Younus, the brother-in-law of Asia Bibi, a Christian woman convicted of blasphemy by a Pakistani court, was killed in Sheikhupura city of Punjab province in Pakistan on Monday. Younus was also a Christian. Minorities in Pakistan are treated like dirt.
According to the FIR, Younus had gone to his farms on May 24 and did not return home at night. His dead body with a slit throat was traced to the farm the next morning.
Local sources in Pakistan said that since Younus hailed from the minority Christian community he was bound to be killed. This is not the first time that somebody associated with Asia Bibi has been murdered in cold blood.
In 2011, Salman Taseer, the influential governor of Punjab was assassinated after he made headlines by appealing for the pardon of Asia Bibi, who had been sentenced to death for allegedly insulting Prophet Muhammad. A month after Taseer was killed, Religious Minorities Minister Shahbaz Bhatti, a Christian who spoke out against the laws, was shot dead in Islamabad underlining the threat faced by critics of the law.
Asia Bibi is now living in exile after the Supreme Court of Pakistan acquitted her based on insufficient evidence presented before it in October 2018. Recounting the severe inhuman conditions of eight years spent on death row for false blasphemy charges and about the pain of exile, Asia Bibi recently broke her silence to give her first personal insight into an ordeal that caused international outrage.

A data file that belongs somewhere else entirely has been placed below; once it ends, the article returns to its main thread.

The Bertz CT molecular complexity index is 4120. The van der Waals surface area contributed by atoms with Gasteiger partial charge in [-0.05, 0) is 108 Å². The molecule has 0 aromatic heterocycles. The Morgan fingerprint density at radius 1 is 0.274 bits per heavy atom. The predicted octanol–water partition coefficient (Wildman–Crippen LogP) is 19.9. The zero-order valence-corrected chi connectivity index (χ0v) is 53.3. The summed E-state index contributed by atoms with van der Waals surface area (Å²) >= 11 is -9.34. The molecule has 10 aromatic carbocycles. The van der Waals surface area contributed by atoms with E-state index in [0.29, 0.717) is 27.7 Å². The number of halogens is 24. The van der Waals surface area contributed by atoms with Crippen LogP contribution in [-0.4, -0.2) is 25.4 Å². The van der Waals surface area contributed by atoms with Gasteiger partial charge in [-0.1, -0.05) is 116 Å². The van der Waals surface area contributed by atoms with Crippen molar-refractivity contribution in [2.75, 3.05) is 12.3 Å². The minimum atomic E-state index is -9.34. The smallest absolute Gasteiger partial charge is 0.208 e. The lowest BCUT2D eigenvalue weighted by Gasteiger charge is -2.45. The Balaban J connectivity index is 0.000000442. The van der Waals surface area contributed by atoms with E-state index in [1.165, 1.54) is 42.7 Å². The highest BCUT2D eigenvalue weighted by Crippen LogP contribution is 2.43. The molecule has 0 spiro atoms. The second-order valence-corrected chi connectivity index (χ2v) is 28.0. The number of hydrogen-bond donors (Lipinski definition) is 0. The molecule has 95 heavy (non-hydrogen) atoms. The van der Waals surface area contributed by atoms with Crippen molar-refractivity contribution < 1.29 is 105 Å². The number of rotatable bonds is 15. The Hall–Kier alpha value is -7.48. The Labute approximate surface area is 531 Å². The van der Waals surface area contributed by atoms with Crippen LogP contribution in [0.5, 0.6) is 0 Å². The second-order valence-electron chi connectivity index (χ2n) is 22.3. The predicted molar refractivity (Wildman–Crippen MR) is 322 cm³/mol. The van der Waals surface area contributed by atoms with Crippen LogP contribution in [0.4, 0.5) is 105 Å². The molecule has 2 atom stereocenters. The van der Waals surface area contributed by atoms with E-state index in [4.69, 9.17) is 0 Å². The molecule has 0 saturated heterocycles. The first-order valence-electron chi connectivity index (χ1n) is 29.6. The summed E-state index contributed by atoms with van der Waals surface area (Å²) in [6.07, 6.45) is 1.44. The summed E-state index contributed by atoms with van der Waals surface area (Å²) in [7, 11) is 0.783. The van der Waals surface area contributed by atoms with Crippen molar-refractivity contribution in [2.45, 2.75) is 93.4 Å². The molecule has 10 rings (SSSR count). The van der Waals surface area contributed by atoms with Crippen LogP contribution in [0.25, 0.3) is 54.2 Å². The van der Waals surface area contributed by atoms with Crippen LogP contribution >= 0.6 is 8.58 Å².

French journalist Anne-Isabelle Tollet, who has co-written a book about her, was once based in the country where she led a support campaign for her. “You already know my story through the media,” she said in the book. “But you are far from understanding my daily life in prison or my new life,” she said. “I became a prisoner of fanaticism,” she said. In prison, “tears were the only companions in the cell.”
Asia Bibi described the horrendous conditions in squalid jails in Pakistan where she was kept chained and jeered at by other detainees. Pakistan’s blasphemy laws carry a potential death sentence for anyone who insults Islam. This dubious blasphemy laws have been used to persecute minority faiths and unfairly target minorities.
Pakistan’s Prime Minister Imran Khan Niazi defended the country’s strict blasphemy laws during his election campaigns. The status quo is still in place. No government in Pakistan is ready to make changes to the blasphemy law due to fears of a backlash from radical Wahhabi Islamists.